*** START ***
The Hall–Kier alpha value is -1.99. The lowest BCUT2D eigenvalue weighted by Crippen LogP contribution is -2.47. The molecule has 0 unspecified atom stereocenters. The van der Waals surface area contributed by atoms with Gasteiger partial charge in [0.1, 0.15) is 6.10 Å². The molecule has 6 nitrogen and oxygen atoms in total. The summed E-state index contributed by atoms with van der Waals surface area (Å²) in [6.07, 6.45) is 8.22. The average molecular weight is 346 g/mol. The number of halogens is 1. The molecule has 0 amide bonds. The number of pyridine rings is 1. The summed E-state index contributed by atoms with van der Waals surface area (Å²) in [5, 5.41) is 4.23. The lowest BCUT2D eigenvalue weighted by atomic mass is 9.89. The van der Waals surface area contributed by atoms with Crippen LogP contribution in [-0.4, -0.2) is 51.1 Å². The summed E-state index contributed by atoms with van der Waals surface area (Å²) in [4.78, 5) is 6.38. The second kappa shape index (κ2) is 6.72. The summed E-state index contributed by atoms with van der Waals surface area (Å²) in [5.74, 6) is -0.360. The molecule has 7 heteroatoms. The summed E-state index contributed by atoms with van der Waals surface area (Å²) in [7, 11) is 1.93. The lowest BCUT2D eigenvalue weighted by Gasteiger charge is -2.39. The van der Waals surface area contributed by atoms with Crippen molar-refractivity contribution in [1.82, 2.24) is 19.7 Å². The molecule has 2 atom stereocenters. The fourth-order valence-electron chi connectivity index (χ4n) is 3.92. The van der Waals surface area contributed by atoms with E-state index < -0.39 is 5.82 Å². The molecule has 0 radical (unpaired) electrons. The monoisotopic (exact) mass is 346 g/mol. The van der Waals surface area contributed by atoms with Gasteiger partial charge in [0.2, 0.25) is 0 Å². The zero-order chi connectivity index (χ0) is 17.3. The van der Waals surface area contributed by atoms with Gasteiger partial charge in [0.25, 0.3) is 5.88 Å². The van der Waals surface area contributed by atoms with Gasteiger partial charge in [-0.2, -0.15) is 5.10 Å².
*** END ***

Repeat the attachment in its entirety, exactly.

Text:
The Hall–Kier alpha value is -1.99. The lowest BCUT2D eigenvalue weighted by Crippen LogP contribution is -2.47. The molecule has 0 unspecified atom stereocenters. The van der Waals surface area contributed by atoms with Gasteiger partial charge in [0.1, 0.15) is 6.10 Å². The molecule has 6 nitrogen and oxygen atoms in total. The summed E-state index contributed by atoms with van der Waals surface area (Å²) in [6.07, 6.45) is 8.22. The average molecular weight is 346 g/mol. The number of halogens is 1. The molecule has 0 amide bonds. The number of pyridine rings is 1. The summed E-state index contributed by atoms with van der Waals surface area (Å²) in [5, 5.41) is 4.23. The lowest BCUT2D eigenvalue weighted by atomic mass is 9.89. The van der Waals surface area contributed by atoms with Crippen LogP contribution in [-0.4, -0.2) is 51.1 Å². The summed E-state index contributed by atoms with van der Waals surface area (Å²) in [4.78, 5) is 6.38. The second kappa shape index (κ2) is 6.72. The summed E-state index contributed by atoms with van der Waals surface area (Å²) in [5.74, 6) is -0.360. The molecule has 7 heteroatoms. The summed E-state index contributed by atoms with van der Waals surface area (Å²) in [7, 11) is 1.93. The lowest BCUT2D eigenvalue weighted by Gasteiger charge is -2.39. The van der Waals surface area contributed by atoms with Crippen molar-refractivity contribution in [1.82, 2.24) is 19.7 Å². The molecule has 2 atom stereocenters. The fourth-order valence-electron chi connectivity index (χ4n) is 3.92. The van der Waals surface area contributed by atoms with E-state index < -0.39 is 5.82 Å². The molecule has 0 radical (unpaired) electrons. The monoisotopic (exact) mass is 346 g/mol. The van der Waals surface area contributed by atoms with Gasteiger partial charge in [0.2, 0.25) is 0 Å². The zero-order chi connectivity index (χ0) is 17.3. The van der Waals surface area contributed by atoms with Gasteiger partial charge in [0.25, 0.3) is 5.88 Å². The van der Waals surface area contributed by atoms with Gasteiger partial charge in [-0.2, -0.15) is 5.10 Å².